Applying a movie cliché to the Gospel of John

By Alyce McKenzie, Special Contributor…

I recently attended a screenwriter’s conference in Taos, N.M. One of the topics we discussed was movie clichés to avoid in our scripts.

It turns out that the most overworked cliché in recent decades is “You just don’t get it, do you?” Dr. Evil says it in an Austin Powers movie whose subtitle I won’t mention. Martin Lawrence delivers the line in Big Momma’s House. We hear it on the lips of Stanley Tucci in The Devil Wears Prada, and Marisa Tomei in My Cousin Vinny.

Alyce McKenzie

Time does not allow an exhaustive list. Take my word for it; it’s a long list of stars.

But the list doesn’t include Jesus. Jesus doesn’t deliver this line to his detractors in John 6:41-51, although I wouldn’t blame him if he had. The group, referred to as “the Jews,” wouldn’t be the first people in the Gospel of John not to get it.

In just the first six chapters, Jesus has shown remarkable patience with all kinds of people. One theme of John’s Gospel is that Jesus is “from above,” of the light, and that he bears a message of eternal significance. He has come down to our world, where there is darkness that has almost overcome the light and where we are focused on that which is physical and fleeting. The Prologue tells us that “He was in the world, and the world came into being through him, yet the world did not know him. He came to what was his own, and his own people did not accept him” (1:10-11).

The theme of non-recognition and rejection is a thread that runs through the Gospel of John. Those who recognize Jesus’ divine identity and mission believe in him and have eternal life. Those who don’t . . .

The first six chapters of John show needy, troubled people encountering Jesus and displaying various degrees of incomprehension. To all of them Jesus could have quoted that movie cliché: “You just don’t get it, do you?” (Hereafter abbreviated as YJDGIDY?)

Jesus could have asked this of Nicodemus in chapter 3. “No, I’m not talking about being born again from your mother’s womb. I’m talking about spiritual rebirth.” YJDGIDY?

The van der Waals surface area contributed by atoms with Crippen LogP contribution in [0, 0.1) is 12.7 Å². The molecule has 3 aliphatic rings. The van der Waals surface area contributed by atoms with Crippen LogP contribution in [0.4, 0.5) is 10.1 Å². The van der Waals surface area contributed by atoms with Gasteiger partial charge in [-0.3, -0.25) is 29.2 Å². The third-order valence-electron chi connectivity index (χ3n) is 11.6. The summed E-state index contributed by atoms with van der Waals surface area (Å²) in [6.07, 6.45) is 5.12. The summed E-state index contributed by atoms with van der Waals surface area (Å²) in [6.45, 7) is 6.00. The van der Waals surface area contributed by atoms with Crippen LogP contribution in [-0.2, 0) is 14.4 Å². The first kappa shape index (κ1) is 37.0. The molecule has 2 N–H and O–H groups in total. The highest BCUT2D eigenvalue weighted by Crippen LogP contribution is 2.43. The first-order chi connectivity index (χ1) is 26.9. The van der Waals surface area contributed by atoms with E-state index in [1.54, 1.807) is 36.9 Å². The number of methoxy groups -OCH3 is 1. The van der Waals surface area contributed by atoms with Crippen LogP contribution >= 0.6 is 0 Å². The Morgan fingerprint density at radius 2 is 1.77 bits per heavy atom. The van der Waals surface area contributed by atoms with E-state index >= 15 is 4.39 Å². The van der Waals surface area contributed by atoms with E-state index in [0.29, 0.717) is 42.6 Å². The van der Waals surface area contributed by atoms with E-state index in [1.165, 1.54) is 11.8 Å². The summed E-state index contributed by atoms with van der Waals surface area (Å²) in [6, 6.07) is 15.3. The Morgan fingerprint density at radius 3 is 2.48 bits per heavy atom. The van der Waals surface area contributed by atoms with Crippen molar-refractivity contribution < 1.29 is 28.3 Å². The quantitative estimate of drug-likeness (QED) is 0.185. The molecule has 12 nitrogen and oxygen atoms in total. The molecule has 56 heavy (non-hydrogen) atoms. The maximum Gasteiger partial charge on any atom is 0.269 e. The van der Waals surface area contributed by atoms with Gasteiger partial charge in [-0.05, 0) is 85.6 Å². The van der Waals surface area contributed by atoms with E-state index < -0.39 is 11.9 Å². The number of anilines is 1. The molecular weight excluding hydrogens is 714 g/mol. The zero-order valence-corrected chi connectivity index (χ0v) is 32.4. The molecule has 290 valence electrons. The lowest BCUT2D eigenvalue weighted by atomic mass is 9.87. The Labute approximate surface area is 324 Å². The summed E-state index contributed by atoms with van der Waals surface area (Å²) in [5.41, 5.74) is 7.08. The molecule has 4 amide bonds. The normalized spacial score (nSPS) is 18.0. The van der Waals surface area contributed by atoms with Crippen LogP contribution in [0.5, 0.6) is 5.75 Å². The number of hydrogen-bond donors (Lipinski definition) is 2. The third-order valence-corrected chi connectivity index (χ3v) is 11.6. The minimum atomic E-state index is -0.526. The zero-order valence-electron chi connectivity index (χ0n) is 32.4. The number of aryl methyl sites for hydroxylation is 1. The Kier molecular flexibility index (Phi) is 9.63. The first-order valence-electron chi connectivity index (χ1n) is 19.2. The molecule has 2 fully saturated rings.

He could have said it to the woman at the well chapter 5. “No, I’m not talking about a drink of water from this deep, dank well. I’m talking about my presence that fills a thirst no earthly water can quench.” YJDGIDY?

He could have said it to the man by the pool in chapter 5. “No, healing doesn’t come from bubbling water stirred up by an angel. It comes from me, and I’m standing right here next to you.” YJDGIDY?

He could have said it to the crowd in chapter 6. “No, I’m not talking about bread that wears off in a couple of hours and leaves you hungry again. I’m talking about the Bread from Heaven that God has sent into your world to feed you so that you may have eternal life if you believe in me.” YJDGIDY?

When studying the Gospel of John, we need to be careful that we don’t identify the term “the Jews” with all Jews of Jesus’ day and certainly not with Jews today. It refers to a group of those who opposed Jesus, and probably is colored by the conflicts John’s community was having with local synagogues.

We read of characters or groups in Scripture behaving badly and our first impulse is to judge them and certainly not to identify with them. But let’s make ourselves more vulnerable and open ourselves to the correction and purification this text offers us.

Have we disregarded the truths of the religious traditions from which we came? Have we been too preoccupied or cynical to open our minds and hearts to the promises of God through Jesus?

When someone in a movie says to someone else, YJDGIDY?, it’s always either the beginning of an argument or the end of a relationship. Maybe that’s why Jesus doesn’t say it in chapter 6 of John’s Gospel. He is interested in neither.

What he is interested in, with every person and group he encounters in the Gospel of John, is initiating a dialogue that can lead to a faith that is the beginning of a relationship.

Dr. McKenzie holds the George W. and Nell Ayers LeVan Endowed Chair of Preaching and Worship at Perkins School of Theology. This column first appeared at

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